by Michael Gurnow
Having spent years contemplating a life-close-to-Nature like the one that Henry David Thoreau described in Walden, English teacher Michael Gurnow applied for a minimum-wage job as a Trail Maintenance Worker—and counted himself lucky to get it. His book is a comedy, filled with hair-raising tales of encounters with turkey buzzards the size of skinny gorillas, combative deer, walls of ticks, acres of poison ivy, fields of stinging nettles, and being mistaken by hikers for a deformed, purple-legged serial-killer hitchhiker. He learned that, for hikers who will not stay on designated paths, no real forest can ever be turned into a something completely stable, tidy, and safe.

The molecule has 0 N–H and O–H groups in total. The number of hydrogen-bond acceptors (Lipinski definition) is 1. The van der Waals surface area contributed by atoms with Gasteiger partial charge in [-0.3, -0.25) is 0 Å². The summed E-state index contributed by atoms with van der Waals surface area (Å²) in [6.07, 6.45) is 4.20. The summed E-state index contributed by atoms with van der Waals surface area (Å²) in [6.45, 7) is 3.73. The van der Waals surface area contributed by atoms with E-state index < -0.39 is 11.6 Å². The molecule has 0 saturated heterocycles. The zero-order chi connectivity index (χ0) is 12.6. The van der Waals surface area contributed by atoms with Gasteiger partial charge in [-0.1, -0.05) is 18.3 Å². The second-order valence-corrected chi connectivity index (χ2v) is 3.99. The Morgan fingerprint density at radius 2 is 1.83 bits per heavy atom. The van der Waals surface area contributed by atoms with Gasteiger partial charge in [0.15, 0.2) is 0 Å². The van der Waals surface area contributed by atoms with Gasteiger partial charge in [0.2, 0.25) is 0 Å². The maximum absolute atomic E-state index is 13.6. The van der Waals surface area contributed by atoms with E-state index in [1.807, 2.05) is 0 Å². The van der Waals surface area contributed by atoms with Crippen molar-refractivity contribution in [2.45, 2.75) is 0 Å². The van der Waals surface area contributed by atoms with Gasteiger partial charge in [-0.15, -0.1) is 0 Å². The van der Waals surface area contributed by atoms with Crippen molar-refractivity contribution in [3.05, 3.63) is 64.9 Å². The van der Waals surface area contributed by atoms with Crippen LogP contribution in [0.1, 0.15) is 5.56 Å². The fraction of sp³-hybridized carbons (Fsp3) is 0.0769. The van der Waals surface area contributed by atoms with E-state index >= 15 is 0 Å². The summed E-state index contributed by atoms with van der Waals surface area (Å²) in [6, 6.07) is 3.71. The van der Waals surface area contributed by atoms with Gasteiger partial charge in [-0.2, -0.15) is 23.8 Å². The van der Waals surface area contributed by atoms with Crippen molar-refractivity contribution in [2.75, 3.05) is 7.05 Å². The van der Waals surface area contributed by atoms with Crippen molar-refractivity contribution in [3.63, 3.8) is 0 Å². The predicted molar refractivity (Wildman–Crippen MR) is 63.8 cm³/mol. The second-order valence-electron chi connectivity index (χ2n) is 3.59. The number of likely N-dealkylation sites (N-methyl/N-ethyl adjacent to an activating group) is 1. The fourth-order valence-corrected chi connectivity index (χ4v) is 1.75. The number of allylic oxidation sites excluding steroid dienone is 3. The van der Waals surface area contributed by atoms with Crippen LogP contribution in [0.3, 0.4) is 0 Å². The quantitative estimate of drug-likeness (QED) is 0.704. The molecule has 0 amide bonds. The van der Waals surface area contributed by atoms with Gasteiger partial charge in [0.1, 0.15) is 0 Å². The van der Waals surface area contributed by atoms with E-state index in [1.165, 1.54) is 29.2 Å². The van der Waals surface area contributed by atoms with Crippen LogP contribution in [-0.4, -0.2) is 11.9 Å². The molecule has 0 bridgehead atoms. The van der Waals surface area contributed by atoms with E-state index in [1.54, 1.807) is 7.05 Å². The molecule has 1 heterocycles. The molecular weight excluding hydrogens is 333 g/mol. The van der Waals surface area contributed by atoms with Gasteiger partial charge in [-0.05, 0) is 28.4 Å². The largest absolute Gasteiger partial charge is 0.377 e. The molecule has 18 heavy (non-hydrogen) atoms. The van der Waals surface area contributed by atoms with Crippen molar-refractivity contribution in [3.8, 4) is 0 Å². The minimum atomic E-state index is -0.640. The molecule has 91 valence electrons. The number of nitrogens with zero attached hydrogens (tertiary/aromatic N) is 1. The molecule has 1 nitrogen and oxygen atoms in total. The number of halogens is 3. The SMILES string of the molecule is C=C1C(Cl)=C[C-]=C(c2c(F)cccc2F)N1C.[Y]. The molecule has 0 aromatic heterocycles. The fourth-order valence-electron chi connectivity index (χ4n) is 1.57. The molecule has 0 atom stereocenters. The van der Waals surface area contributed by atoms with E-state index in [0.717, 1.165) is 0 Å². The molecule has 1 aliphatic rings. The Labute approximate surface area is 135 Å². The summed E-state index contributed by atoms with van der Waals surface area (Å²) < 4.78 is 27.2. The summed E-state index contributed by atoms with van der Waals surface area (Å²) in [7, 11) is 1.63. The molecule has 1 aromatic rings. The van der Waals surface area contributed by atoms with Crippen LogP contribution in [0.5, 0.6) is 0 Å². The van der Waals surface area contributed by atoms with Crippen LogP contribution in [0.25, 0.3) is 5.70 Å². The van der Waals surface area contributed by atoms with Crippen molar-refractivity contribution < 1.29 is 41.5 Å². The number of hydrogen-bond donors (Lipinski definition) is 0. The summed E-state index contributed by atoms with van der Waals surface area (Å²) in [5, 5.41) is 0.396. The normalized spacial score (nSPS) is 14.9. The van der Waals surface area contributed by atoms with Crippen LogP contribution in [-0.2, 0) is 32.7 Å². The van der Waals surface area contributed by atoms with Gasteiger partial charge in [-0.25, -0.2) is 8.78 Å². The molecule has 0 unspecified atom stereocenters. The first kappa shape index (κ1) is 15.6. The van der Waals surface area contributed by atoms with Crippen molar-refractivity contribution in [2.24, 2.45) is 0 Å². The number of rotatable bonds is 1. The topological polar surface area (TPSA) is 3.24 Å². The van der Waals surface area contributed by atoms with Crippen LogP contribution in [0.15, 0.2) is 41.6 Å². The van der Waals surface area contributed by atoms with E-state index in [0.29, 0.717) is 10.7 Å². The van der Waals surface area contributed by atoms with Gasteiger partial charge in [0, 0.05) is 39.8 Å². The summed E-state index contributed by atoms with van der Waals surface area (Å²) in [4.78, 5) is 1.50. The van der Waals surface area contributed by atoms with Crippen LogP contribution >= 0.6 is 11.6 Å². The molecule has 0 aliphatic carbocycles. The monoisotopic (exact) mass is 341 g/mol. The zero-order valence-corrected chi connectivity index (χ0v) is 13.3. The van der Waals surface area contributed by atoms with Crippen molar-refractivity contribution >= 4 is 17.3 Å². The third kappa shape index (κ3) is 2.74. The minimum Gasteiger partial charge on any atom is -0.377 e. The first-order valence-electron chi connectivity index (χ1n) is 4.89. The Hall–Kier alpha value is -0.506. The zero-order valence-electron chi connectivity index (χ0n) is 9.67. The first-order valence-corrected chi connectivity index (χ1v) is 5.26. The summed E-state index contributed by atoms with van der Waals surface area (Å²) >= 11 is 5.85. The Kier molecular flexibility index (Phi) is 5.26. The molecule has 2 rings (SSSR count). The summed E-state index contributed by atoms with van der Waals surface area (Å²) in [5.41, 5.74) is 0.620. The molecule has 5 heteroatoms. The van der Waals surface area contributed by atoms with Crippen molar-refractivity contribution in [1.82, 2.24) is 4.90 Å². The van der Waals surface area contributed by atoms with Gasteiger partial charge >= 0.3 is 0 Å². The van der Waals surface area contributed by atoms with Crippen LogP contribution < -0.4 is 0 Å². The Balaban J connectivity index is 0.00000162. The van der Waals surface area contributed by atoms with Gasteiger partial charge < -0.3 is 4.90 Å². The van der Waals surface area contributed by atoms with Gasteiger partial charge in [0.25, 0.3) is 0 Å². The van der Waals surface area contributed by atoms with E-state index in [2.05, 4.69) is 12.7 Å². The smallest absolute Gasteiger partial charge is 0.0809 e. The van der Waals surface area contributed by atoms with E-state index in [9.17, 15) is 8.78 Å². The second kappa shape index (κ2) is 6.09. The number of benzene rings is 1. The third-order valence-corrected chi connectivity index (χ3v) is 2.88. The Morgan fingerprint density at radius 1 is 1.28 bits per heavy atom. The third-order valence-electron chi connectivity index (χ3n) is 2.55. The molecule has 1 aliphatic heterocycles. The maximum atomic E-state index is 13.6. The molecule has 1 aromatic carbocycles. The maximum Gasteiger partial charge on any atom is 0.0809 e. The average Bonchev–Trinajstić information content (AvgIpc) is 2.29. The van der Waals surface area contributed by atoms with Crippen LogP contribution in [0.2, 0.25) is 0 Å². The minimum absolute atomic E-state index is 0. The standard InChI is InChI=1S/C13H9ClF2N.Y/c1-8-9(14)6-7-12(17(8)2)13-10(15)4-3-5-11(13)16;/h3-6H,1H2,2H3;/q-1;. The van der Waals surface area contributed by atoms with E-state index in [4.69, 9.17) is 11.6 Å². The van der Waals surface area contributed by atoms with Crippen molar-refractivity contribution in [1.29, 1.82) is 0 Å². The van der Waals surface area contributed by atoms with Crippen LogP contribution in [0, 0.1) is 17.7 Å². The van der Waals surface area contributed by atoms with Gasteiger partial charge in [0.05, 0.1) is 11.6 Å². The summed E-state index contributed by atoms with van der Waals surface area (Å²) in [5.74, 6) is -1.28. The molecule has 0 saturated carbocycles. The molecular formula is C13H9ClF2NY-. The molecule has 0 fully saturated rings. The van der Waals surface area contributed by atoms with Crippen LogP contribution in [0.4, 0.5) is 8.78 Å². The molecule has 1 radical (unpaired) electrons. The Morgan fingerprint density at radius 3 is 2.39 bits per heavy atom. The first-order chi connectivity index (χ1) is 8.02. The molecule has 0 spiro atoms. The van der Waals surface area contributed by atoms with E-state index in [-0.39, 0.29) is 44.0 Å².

If someday someone who has read Nature’s Housekeeper decides to create a forest theme park, he’ll probably start by leveling the site, discarding all its wildlife, sterilizing the soil, and guiding its steams into concrete channels. Then he’ll plant new trees and grass and import tons of butterflies, songbirds, and squirrels. A forest built in this way for billions will be undone completely by Mother Nature in a decade or so, without the expenditure of a nickel—proving that the forest theme-park builder didn’t read Nature’s Housekeeper very carefully after all. You can buy it at Amazon.com and see for yourself.